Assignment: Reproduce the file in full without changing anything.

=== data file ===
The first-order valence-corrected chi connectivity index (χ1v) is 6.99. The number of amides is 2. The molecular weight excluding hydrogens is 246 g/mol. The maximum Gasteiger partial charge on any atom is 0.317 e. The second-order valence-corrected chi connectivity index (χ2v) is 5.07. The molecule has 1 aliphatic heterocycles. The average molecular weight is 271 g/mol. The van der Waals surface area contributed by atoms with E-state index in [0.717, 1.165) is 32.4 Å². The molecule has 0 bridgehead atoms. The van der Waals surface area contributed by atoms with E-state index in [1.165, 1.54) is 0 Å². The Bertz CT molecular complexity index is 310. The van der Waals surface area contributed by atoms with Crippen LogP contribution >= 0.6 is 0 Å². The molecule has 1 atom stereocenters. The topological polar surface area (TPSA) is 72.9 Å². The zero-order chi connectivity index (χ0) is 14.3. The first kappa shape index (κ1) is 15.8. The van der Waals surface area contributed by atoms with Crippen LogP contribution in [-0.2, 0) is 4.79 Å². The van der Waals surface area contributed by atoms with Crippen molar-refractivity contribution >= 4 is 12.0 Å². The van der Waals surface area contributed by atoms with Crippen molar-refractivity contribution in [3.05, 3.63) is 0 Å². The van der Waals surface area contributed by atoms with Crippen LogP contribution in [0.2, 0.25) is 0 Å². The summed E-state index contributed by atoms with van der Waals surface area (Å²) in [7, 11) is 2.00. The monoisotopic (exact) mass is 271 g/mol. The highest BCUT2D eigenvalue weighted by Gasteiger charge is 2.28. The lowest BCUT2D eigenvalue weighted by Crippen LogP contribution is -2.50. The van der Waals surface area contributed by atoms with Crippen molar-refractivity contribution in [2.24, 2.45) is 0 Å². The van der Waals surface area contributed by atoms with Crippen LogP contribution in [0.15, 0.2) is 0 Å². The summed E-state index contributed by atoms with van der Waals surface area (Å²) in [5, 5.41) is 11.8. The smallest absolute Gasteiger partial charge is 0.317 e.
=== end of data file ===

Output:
The first-order valence-corrected chi connectivity index (χ1v) is 6.99. The number of amides is 2. The molecular weight excluding hydrogens is 246 g/mol. The maximum Gasteiger partial charge on any atom is 0.317 e. The second-order valence-corrected chi connectivity index (χ2v) is 5.07. The molecule has 1 aliphatic heterocycles. The average molecular weight is 271 g/mol. The van der Waals surface area contributed by atoms with E-state index in [0.717, 1.165) is 32.4 Å². The molecule has 0 bridgehead atoms. The van der Waals surface area contributed by atoms with E-state index in [1.165, 1.54) is 0 Å². The Bertz CT molecular complexity index is 310. The van der Waals surface area contributed by atoms with Crippen LogP contribution >= 0.6 is 0 Å². The molecule has 1 atom stereocenters. The topological polar surface area (TPSA) is 72.9 Å². The zero-order chi connectivity index (χ0) is 14.3. The first kappa shape index (κ1) is 15.8. The van der Waals surface area contributed by atoms with Crippen LogP contribution in [-0.2, 0) is 4.79 Å². The van der Waals surface area contributed by atoms with Crippen molar-refractivity contribution >= 4 is 12.0 Å². The van der Waals surface area contributed by atoms with Crippen molar-refractivity contribution in [3.05, 3.63) is 0 Å². The van der Waals surface area contributed by atoms with Crippen LogP contribution in [0.2, 0.25) is 0 Å². The summed E-state index contributed by atoms with van der Waals surface area (Å²) in [7, 11) is 2.00. The monoisotopic (exact) mass is 271 g/mol. The highest BCUT2D eigenvalue weighted by Gasteiger charge is 2.28. The lowest BCUT2D eigenvalue weighted by Crippen LogP contribution is -2.50. The van der Waals surface area contributed by atoms with Crippen molar-refractivity contribution in [2.24, 2.45) is 0 Å². The van der Waals surface area contributed by atoms with Crippen LogP contribution in [0.15, 0.2) is 0 Å². The summed E-state index contributed by atoms with van der Waals surface area (Å²) in [5, 5.41) is 11.8. The smallest absolute Gasteiger partial charge is 0.317 e.